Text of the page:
[LAU] what about a meta distribution system?

Carlos sanchiavedraz csanchezgs at gmail.com
Fri Dec 7 16:09:35 UTC 2012

2012/12/7 renato <rennabh at gmail.com>:
> On Fri, 7 Dec 2012 15:32:24 +0100
> renato <rennabh at gmail.com> wrote:
>> Hi, I just had a [very fuzzy] idea that might be worth,
>> or it might be not... I thought I'd just put it out here in the wild,
>> maybe someone finds it insightful and makes something out of it.
>> You're warned, it's quite a rambling... here it goes:
>> what about creating some sort of self-contained linux-audio package
>> manager, which is distro agnostic? I'm thinking of python (even perl
>> if I'm right has a similar tool), where you have tools like pip to
>> search, install and uninstall modules and you can easily create local
>> installations on your system (virtualenvs) where you can tinker all
>> you want without compromising system wide settings.
>> Ideally with this system for audio you would have access to
>> latest binaries of all audio apps and preconfigured environments...
>> You could download the exact binary versions and configurations the
>> professional and semi-professional on this list use and install them
>> in a local directory, ready to use and make music, without spending
>> time on configuration.
>> Of course there are things that would not be easy (or possible at all)
>> to fit in this scheme, like jackd, rt-kernel and audio card
>> configuration... But on the other hand I'd love it if when I wanted to
>> try out the latest apps I could just download a known working
>> configuration and start making music right away, instead of spending
>> days debugging compiling issues due to slightly mismatching library
>> versions or whatever...
>> The reason all this stems from is that I am only a computer-music
>> hobbyist and dedicate a little portion of my time to it. It often
>> happens I found out about a cool new app (din,giada,
>> non-software, muse2...) and when I find some free time to try and make
>> sounds with it, I never find binaries for it and I frequently can't
>> compile it the first time, so I have to start the usual cycle: report
>> bug to dev, wait for reply, supply more info, download patch,
>> recompile and so on.
>> I don't know if such a thing is technically possible... But don't the
>> latest video games from the Humble Indie bundles use something
>> similar? I.e. they usually supply a distro-agnostic installer which
>> puts all the binary it needs in a self-contained directory, and then
>> it runs more or less without interacting with the rest of the
>> system... Ok I'm not sure it's exactly like this, but I think at
>> least the critical libs which the game depends on are provided, to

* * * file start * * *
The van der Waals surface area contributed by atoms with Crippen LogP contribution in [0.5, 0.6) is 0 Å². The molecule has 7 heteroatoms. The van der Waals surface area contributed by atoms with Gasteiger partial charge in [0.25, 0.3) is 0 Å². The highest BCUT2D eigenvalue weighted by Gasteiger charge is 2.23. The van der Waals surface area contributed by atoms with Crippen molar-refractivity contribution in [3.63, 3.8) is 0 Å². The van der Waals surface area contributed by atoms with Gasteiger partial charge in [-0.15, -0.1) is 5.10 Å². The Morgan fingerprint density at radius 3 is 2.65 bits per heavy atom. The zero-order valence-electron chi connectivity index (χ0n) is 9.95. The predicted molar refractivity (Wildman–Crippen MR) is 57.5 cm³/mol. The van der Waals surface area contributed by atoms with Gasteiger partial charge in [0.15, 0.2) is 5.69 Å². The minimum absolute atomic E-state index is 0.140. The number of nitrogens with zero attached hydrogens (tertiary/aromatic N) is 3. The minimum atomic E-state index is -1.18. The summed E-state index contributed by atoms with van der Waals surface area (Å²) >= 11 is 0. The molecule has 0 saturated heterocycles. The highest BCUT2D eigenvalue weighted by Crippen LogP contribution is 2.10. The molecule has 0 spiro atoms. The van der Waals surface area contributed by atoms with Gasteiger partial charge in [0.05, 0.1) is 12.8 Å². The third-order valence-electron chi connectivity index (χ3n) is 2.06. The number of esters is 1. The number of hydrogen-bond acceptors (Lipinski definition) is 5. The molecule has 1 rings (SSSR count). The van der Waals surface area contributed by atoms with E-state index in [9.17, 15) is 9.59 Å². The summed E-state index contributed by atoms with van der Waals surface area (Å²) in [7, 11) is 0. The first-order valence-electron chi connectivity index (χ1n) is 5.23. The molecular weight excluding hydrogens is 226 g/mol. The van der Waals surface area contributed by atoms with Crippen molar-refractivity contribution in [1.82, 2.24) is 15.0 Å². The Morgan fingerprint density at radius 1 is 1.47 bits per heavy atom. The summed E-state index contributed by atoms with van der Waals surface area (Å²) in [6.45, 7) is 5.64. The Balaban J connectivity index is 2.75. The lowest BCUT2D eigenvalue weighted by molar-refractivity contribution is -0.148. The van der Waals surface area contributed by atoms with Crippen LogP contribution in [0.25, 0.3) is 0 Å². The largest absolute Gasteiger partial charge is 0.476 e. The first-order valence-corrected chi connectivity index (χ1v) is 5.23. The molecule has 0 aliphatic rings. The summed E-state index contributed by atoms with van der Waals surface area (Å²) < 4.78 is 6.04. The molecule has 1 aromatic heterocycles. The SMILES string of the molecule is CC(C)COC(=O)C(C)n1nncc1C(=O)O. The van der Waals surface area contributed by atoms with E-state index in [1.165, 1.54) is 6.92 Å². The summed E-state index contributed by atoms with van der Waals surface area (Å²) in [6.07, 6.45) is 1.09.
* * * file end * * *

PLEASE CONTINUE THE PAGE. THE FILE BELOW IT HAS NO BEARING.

>> ensure compatibility throughout many different systems.
>> Wouldn't such a thing, together with the possibility I was mentioning
>> before of sharing such micro-distributions (maybe using something
>> like PGP-signing to be sure you're downloading binaries only from
>> trusted sources), be a great boon for linux audio users?
> Forgot to add, a typical use case I had in mind would be to have a
> session manager in these micro-distributions with one or more
> sessions... That way one could easily achieve all in one audio
> environments (like reason, rezound, lmms) using properly configured
> single purpose software (yoshimi - hydrogen - qtractor for example)
> So I would here a tune someone posted on the LAU list, and I
> could download a single .zip archive he posted, extract it in a folder,
> launch a single script and have the exact same software alrready
> configured and connected the way he used to make the tune
> don't know maybe it's day dreaming but I thought it was worth a shot...
> it seems to me we're not so far away from that with non-session-manager
> and all...
> cheers,
> renato
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> Linux-audio-user at lists.linuxaudio.org
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Hi, renato.

At Musix we've tried to achieve something like that, trying to have
latest versions of programas, useful presets, launchers/mini-session
managers to make it easier for newer people in linux audio to just
clic and play/listen...

We're now in a point where we're re-thinking about our inner structure
and way of working in the project, scarce resources and a lot to do;
even considering doing most of the job as a Debian Blend (mostly
Debian Multimedia) and then make live CD/DVD of Musix with all
preconfigured and running.
That part, the Debian Multimedia Blend would be the root of many other
distros and projects where devs join forces to achieve more or less
what you say. Although this kind of approach is evidently less plastic
and dynamic that the idea of "micro-envelops" for apps.

Carlos sanchiavedraz
* Musix GNU+Linux

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